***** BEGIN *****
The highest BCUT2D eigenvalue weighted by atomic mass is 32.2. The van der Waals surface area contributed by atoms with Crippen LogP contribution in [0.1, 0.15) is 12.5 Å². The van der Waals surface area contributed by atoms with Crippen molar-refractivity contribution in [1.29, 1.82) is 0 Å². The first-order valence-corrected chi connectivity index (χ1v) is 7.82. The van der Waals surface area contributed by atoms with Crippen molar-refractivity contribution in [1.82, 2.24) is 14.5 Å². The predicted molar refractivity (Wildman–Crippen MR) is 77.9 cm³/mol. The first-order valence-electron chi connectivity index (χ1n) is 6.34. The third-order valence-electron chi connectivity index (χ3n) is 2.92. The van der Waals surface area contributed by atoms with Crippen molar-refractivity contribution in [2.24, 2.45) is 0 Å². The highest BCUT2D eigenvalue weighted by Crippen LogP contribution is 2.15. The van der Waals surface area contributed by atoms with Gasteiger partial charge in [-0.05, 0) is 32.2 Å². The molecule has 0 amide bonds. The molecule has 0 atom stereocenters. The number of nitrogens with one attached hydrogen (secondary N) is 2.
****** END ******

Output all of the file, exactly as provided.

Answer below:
The highest BCUT2D eigenvalue weighted by atomic mass is 32.2. The van der Waals surface area contributed by atoms with Crippen LogP contribution in [0.1, 0.15) is 12.5 Å². The van der Waals surface area contributed by atoms with Crippen molar-refractivity contribution in [1.29, 1.82) is 0 Å². The first-order valence-corrected chi connectivity index (χ1v) is 7.82. The van der Waals surface area contributed by atoms with Crippen molar-refractivity contribution in [1.82, 2.24) is 14.5 Å². The predicted molar refractivity (Wildman–Crippen MR) is 77.9 cm³/mol. The first-order valence-electron chi connectivity index (χ1n) is 6.34. The third-order valence-electron chi connectivity index (χ3n) is 2.92. The van der Waals surface area contributed by atoms with Crippen molar-refractivity contribution in [2.24, 2.45) is 0 Å². The highest BCUT2D eigenvalue weighted by Crippen LogP contribution is 2.15. The van der Waals surface area contributed by atoms with Gasteiger partial charge in [-0.05, 0) is 32.2 Å². The molecule has 0 amide bonds. The molecule has 0 atom stereocenters. The number of nitrogens with one attached hydrogen (secondary N) is 2.